The World BaseBrawl Classic: The Rules Behind The Mexico Canada Fight

International sporting events are a tricky thing. On paper, they should be the best spectacle in the sporting world: the greatest active athletes squaring off, motivated by national pride. This happens every four years in the World Cup, every year (albeit in a somewhat different form) in the UEFA Champions League, and every two years in (some) Olympic event.

There are plenty of sleep inducing Internationals too.  Some Olympic events are brutal to watch and other competitions face issues with competitiveness; either no stars care enough to compete or only one country has a legitimately talented squad.

The World Classic is somewhere in between those two extremes. While most fans would at least like to be interested, the lack of media coverage puts a damper on the enthusiasm. Still the WBC found a way to make news recently, not with a home run or dramatic win, but with a brawl.

On Saturday, Mexico and Canada faced off, assumably competing for the title of America’s best neighbor. Late in the game a Canadian player bunted for a base hit, despite being up 9-3. The Mexican team took offense to this; when third baseman Luis Cruz fielded the ball, he pointed towards home plate and said something that amounted to ‘throw at him’ to the pitcher, Arnold Leon.

Leon complied. He threw two straight inside pitches to Canadian Rene Tosoni. The umpire promptly ordered a warning to both dugouts; the next pitch hit Tosoni in the back. The dugouts and bullpens cleared and unlike normal baseball ‘fights’, which are a glorified shoving match with some chest thumping, there was some intense wrestling. In the midst of it, Dodgers star Adrian Gonzalez was held back by former MLB player, current Canadian coach, and mountain of a man Larry Walker. When asked about the scrum, Walker said “I think I saw Satan in his eyes.”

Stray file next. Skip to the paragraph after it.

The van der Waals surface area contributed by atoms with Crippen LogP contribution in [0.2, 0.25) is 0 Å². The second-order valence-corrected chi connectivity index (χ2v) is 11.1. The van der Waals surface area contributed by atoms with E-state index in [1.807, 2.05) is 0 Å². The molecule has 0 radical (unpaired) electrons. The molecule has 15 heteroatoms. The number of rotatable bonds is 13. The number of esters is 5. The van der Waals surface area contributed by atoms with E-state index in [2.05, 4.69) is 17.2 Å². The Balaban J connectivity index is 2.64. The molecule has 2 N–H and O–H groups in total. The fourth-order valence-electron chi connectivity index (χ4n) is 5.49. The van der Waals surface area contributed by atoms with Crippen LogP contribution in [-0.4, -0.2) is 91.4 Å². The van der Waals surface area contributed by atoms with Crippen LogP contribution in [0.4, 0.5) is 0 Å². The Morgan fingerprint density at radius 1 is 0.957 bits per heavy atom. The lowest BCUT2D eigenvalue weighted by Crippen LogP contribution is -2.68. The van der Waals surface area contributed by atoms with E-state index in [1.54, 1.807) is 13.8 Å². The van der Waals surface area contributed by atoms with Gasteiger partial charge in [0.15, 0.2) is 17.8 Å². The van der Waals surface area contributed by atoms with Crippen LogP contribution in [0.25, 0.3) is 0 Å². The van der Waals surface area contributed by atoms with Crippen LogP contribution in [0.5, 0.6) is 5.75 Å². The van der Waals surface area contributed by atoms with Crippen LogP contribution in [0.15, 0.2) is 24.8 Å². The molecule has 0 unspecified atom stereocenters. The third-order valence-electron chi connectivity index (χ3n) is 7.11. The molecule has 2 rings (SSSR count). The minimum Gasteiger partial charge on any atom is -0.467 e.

While no one is condoning the fight, (even though there were no suspensions as both teams were eliminated)it arose from an interesting conflict between the rules of the WBC and the unwritten rules of baseball. While every sport has an unspoken code, baseball’s is especially rich. Most involve silent demonstrations of respect, whether a player does not cross the pitcher’s mound or a relief pitcher takes it easy when facing the opposing pitcher. By bunting for a base hit when the game seemed to be all but finished, Canada was accused of running up the score and prolonging Mexico’s suffering.

The WBC, though, is a tournament rather than the individual games found in a normal baseball season. It is conceivable that teams will finish group play with identical records, so some sort of tie breaking system is needed. The WBC breaks ties with something known as ‘team quality balance’, which is found with a really over-elaborate mathematical equation ((RS/IPO)-(RA/IPD)=TQB). In layman’s terms, that basically means run differential (runs scored- runs allowed).

Given that system, it was perfectly acceptable for Canada to bunt. They were doing what it took to give themselves the best chance to move forward in the competition (and as Herm Edwards says, “you play to win the game”). It is also worth noting there is a mercy rule in place to keep teams from actually running up the score. Even the Canadian manager admitted that forcing teams to score as many runs as possible is a flawed system. “There’s got to be another method other than running up the score on the opposing team,” Ernie Whitt said. “No one likes that. That’s not the way baseball’s supposed to be played.”

No matter who you blame, the brawl probably shouldn’t have happened. Mexico shouldn’t have taken offense to Canada trying to score as much as possible and the rules of the tournament shouldn’t have mandated running up the score. But hey, at least the WBC got some free press.

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